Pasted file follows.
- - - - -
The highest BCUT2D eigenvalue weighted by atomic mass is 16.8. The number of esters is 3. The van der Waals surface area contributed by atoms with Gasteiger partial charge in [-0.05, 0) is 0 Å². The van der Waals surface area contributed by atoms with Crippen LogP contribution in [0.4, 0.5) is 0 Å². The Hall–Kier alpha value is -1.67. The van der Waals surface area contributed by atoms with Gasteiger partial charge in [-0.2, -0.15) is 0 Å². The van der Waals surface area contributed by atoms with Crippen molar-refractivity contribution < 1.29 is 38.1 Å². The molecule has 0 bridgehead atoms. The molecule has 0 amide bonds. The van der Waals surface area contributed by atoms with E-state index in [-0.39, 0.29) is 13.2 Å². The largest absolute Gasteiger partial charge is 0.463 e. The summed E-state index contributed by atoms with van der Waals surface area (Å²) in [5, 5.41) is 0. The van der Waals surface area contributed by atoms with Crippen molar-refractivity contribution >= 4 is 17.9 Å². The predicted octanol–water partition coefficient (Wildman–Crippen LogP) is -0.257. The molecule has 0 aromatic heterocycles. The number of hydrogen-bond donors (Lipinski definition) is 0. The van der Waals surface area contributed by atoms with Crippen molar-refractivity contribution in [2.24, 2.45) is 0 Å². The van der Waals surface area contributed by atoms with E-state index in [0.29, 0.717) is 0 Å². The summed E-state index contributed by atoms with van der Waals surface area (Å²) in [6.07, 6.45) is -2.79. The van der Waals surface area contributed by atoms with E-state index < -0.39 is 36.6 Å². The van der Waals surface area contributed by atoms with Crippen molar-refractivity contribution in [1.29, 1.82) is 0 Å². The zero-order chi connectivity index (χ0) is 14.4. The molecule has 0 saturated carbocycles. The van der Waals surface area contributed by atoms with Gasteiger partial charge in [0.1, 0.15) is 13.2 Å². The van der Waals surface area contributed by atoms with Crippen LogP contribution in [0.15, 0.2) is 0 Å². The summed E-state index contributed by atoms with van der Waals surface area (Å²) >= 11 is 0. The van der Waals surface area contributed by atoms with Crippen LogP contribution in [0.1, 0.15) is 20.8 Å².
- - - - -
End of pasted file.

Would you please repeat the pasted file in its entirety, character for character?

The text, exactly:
The highest BCUT2D eigenvalue weighted by atomic mass is 16.8. The number of esters is 3. The van der Waals surface area contributed by atoms with Gasteiger partial charge in [-0.05, 0) is 0 Å². The van der Waals surface area contributed by atoms with Crippen LogP contribution in [0.4, 0.5) is 0 Å². The Hall–Kier alpha value is -1.67. The van der Waals surface area contributed by atoms with Gasteiger partial charge in [-0.2, -0.15) is 0 Å². The van der Waals surface area contributed by atoms with Crippen molar-refractivity contribution < 1.29 is 38.1 Å². The molecule has 0 bridgehead atoms. The molecule has 0 amide bonds. The van der Waals surface area contributed by atoms with E-state index in [-0.39, 0.29) is 13.2 Å². The largest absolute Gasteiger partial charge is 0.463 e. The summed E-state index contributed by atoms with van der Waals surface area (Å²) in [5, 5.41) is 0. The van der Waals surface area contributed by atoms with Crippen molar-refractivity contribution >= 4 is 17.9 Å². The predicted octanol–water partition coefficient (Wildman–Crippen LogP) is -0.257. The molecule has 0 aromatic heterocycles. The number of hydrogen-bond donors (Lipinski definition) is 0. The van der Waals surface area contributed by atoms with Crippen molar-refractivity contribution in [2.24, 2.45) is 0 Å². The van der Waals surface area contributed by atoms with E-state index in [0.29, 0.717) is 0 Å². The summed E-state index contributed by atoms with van der Waals surface area (Å²) in [6.07, 6.45) is -2.79. The van der Waals surface area contributed by atoms with E-state index < -0.39 is 36.6 Å². The van der Waals surface area contributed by atoms with Crippen molar-refractivity contribution in [1.29, 1.82) is 0 Å². The zero-order chi connectivity index (χ0) is 14.4. The molecule has 0 saturated carbocycles. The van der Waals surface area contributed by atoms with Gasteiger partial charge in [0.1, 0.15) is 13.2 Å². The van der Waals surface area contributed by atoms with Crippen LogP contribution in [0.15, 0.2) is 0 Å². The summed E-state index contributed by atoms with van der Waals surface area (Å²) >= 11 is 0. The van der Waals surface area contributed by atoms with Crippen LogP contribution in [0.1, 0.15) is 20.8 Å².